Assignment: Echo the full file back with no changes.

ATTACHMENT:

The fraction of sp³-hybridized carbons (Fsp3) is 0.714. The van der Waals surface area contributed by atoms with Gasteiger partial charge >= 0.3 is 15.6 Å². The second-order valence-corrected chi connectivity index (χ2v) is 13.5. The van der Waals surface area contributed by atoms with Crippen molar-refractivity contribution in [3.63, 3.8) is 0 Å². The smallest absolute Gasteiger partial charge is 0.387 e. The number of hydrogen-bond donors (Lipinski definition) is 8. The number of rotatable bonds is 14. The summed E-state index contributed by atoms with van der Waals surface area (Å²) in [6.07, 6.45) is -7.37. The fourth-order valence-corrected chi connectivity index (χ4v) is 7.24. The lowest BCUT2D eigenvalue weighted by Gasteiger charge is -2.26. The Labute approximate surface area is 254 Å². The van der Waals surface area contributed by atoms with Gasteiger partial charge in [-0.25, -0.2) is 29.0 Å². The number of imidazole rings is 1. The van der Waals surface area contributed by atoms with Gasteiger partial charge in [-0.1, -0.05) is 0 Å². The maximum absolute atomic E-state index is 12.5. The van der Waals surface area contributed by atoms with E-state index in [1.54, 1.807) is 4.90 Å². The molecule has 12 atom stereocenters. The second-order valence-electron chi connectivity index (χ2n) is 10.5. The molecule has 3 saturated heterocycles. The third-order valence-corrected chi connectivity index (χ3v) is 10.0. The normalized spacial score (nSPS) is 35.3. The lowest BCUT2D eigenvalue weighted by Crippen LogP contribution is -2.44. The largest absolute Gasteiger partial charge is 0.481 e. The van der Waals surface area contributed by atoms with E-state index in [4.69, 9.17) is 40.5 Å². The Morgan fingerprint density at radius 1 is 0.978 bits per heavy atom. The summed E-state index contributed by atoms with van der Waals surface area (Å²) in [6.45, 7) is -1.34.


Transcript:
The fraction of sp³-hybridized carbons (Fsp3) is 0.714. The van der Waals surface area contributed by atoms with Gasteiger partial charge >= 0.3 is 15.6 Å². The second-order valence-corrected chi connectivity index (χ2v) is 13.5. The van der Waals surface area contributed by atoms with Crippen molar-refractivity contribution in [3.63, 3.8) is 0 Å². The smallest absolute Gasteiger partial charge is 0.387 e. The number of hydrogen-bond donors (Lipinski definition) is 8. The number of rotatable bonds is 14. The summed E-state index contributed by atoms with van der Waals surface area (Å²) in [6.07, 6.45) is -7.37. The fourth-order valence-corrected chi connectivity index (χ4v) is 7.24. The lowest BCUT2D eigenvalue weighted by Gasteiger charge is -2.26. The Labute approximate surface area is 254 Å². The van der Waals surface area contributed by atoms with Gasteiger partial charge in [-0.25, -0.2) is 29.0 Å². The number of imidazole rings is 1. The van der Waals surface area contributed by atoms with Gasteiger partial charge in [-0.1, -0.05) is 0 Å². The maximum absolute atomic E-state index is 12.5. The van der Waals surface area contributed by atoms with E-state index in [1.54, 1.807) is 4.90 Å². The molecule has 12 atom stereocenters. The second-order valence-electron chi connectivity index (χ2n) is 10.5. The molecule has 3 saturated heterocycles. The third-order valence-corrected chi connectivity index (χ3v) is 10.0. The normalized spacial score (nSPS) is 35.3. The lowest BCUT2D eigenvalue weighted by Crippen LogP contribution is -2.44. The largest absolute Gasteiger partial charge is 0.481 e. The van der Waals surface area contributed by atoms with E-state index in [4.69, 9.17) is 40.5 Å². The Morgan fingerprint density at radius 1 is 0.978 bits per heavy atom. The summed E-state index contributed by atoms with van der Waals surface area (Å²) in [6.45, 7) is -1.34.